Ramadoss J.,University of Texas Medical Branch |
Magness R.R.,Perinatal Research Laboratories
Physiological Genomics | Year: 2012
Genomic studies on fetal alcohol spectrum disorders (FASD) have utilized either genome-wide microarrays/bioinformatics or targeted real-time PCR (RT-PCR). We utilized herein for the first time a novel digital approach with high throughput as well as the capability to focus on one physiological system. The aim of the present study was to investigate alcohol-induced alterations in uterine angiogenesisrelated mRNA abundance using digital mRNA technology. Four biological and three technical replicates of uterine arterial endothelial cells from third-trimester ewes were fluorescence-activated cell sorted, validated, and treated without or with binge-like alcohol. A capture probe covalently bound to an oligonucleotide containing biotin and a color-coded reporter probe were designed for 85 angiogenesis-related genes and analyzed with the Nanostring nCounter system. Twenty genes were downregulated (↓) and two upregulated (↑), including angiogenic growth factors/receptors (↓ placental growth factor), adhesion molecules (↓ angiopoietin-like-3; ↓ collagen-18A1; ↓ endoglin), proteases/matrix proteins/inhibitors (↓ alanyl aminopeptidase; ↓ collagen-4A3; ↓ heparanase; ↓ plasminogen, ↑ plasminogen activator urokinase; ↓ platelet factor-4; ↓ plexin domain containing-1; ↓ tissue inhibitor of metalloproteinases-3), transcription/signaling molecules (↓ heart and neural crest derivatives-2; ↓ DNA-binding protein inhibitor; ↓ NOTCH-4; ↓ ribosomal protein L13a1; ↓ ribosomal protein large-P1), cytokines/chemokines (↓ interleukin-1B), and miscellaneous growth factors (↓ leptin; ↓ plateletderived growth factor-α); ↓ transforming growth factor (TGF-α; ↑ TGF-β receptor-1). These novel data show significant detrimental alcohol effects on genes controlling angiogenesis supporting a mechanistic role for abnormal uteroplacental vascular development in FASD. The tripartite digital gene expression system is therefore a valuable tool to answer many additional questions about FASD from both mechanistic as well as ameliorative perspectives. © 2012 the American Physiological Society.
Sprague B.,University of Wisconsin - Madison |
Sprague B.,Perinatal Research Laboratories |
Chesler N.C.,University of Wisconsin - Madison |
Magness R.R.,Perinatal Research Laboratories
International Journal of Developmental Biology | Year: 2010
Hemodynamic shear stress is the most powerful physiological regulator of endothelial Nitric Oxide Synthase (eNOS), leading to rapid rises in nitric oxide (NO). The substantial increases in uterine and placental blood flows throughout gestation rely heavily on the action of NO. We and others have investigated endothelial function in response to shear stress with cell culture models of shear stress. In order to apply the results of these studies more effectively, we need a more complete understanding of the origin and coupling of the hemodynamic forces and vascular tissue behavior. For example, equations commonly used to calculate in vivo shear stress incorporate assumptions of steady (non-pulsatile) blood flow and constant viscosity of blood (Newtonian fluid). Using computational models, we can estimate a waveform of shear stress over a cardiac cycle and the change in blood viscosity with shear rate and hematocrit levels, two variables that often change with size of vessel and location within a vascular tree. This review discusses hemodynamics as they apply to blood flow in vessels, in the hope that an integration of these fields can lead to improved in vitro shear stress experiments and understanding of NO production in uterine and placental vascular physiology during gestation. © 2009 UBC Press.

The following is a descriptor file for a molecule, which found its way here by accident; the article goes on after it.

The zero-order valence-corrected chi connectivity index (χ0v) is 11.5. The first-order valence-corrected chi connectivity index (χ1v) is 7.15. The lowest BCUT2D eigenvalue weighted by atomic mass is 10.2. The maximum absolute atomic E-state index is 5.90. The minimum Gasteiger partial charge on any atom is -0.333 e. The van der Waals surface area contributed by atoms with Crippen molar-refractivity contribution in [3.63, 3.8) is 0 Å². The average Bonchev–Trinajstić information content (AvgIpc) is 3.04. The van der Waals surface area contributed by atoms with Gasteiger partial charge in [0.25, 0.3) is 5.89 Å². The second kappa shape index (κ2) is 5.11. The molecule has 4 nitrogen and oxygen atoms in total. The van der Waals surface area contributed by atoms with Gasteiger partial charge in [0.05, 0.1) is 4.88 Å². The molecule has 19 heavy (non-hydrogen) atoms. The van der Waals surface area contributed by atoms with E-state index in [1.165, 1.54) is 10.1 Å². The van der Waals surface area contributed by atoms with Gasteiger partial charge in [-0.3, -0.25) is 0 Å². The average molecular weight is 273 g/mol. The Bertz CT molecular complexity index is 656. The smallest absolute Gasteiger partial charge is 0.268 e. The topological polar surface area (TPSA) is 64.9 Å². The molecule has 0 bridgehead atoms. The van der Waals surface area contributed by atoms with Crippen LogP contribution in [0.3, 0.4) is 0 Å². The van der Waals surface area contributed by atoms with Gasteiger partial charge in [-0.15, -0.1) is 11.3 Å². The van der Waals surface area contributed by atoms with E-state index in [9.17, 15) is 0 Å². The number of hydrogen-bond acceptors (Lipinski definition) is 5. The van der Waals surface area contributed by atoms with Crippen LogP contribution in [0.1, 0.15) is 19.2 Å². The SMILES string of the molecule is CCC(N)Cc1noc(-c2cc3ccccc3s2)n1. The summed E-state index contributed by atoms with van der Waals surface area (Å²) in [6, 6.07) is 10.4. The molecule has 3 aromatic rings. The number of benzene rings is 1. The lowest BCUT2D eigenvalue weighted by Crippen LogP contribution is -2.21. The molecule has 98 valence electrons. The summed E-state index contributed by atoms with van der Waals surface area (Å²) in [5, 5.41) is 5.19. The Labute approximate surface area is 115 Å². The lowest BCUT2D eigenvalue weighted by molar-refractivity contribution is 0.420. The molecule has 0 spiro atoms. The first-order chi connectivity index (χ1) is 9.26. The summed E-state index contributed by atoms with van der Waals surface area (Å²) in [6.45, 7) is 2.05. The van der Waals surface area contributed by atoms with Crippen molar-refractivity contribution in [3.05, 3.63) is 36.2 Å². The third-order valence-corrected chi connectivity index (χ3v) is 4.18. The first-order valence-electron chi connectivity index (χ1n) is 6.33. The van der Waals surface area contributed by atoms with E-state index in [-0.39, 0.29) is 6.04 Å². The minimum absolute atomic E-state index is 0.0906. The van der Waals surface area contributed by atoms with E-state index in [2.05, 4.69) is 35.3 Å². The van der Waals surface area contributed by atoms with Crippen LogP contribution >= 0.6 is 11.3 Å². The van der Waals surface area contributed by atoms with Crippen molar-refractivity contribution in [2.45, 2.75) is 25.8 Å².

Koch J.M.,Perinatal Research Laboratories |
Ramadoss J.,University of Wisconsin - Madison |
Magness R.R.,University of Wisconsin - Madison
Journal of Proteome Research | Year: 2010
Embryonic development is a time-sensitive period that requires a synchronized uterine environment, which is created by the secretion of proteins from both the embryo and uterus. Numerous studies have identified uterine luminal proteins and related these to specific adaptations during early pregnancy (EP). However, no study has yet utilized LC-MS/MS to identify the signature profile of proteins in the uterine lumen during EP. In this study, uterine luminal fluid from nonpregnant (NP; n = 3) and EP (n = 3; gestational day 16) ewes were analyzed by LC-MS/MS and validated by Western immunoblotting. We identified a unique signature profile for EP luminal fluid; 15 proteins related to specific aspects of embryonic development including growth and remodeling, immune system regulation, oxidative stress balance, and nutrition were significantly altered (up to 65-fold of NP) in EP profile. Specific uterine remodeling proteins such as transgelin (P = 0.008) and placental proteins like PP9 (P = 0.02) were present in EP luminal fluid but were barely detectable in the NP flushings. Direct correlations (R2 = 0.84, P = 0.01) were observed between proteomics and immunoblotting. These data provide information on dynamic physiological processes associated with EP at the level of the uterus and conceptus and may potentially demonstrate a signature profile associated with embryonic well-being. © 2010 American Chemical Society.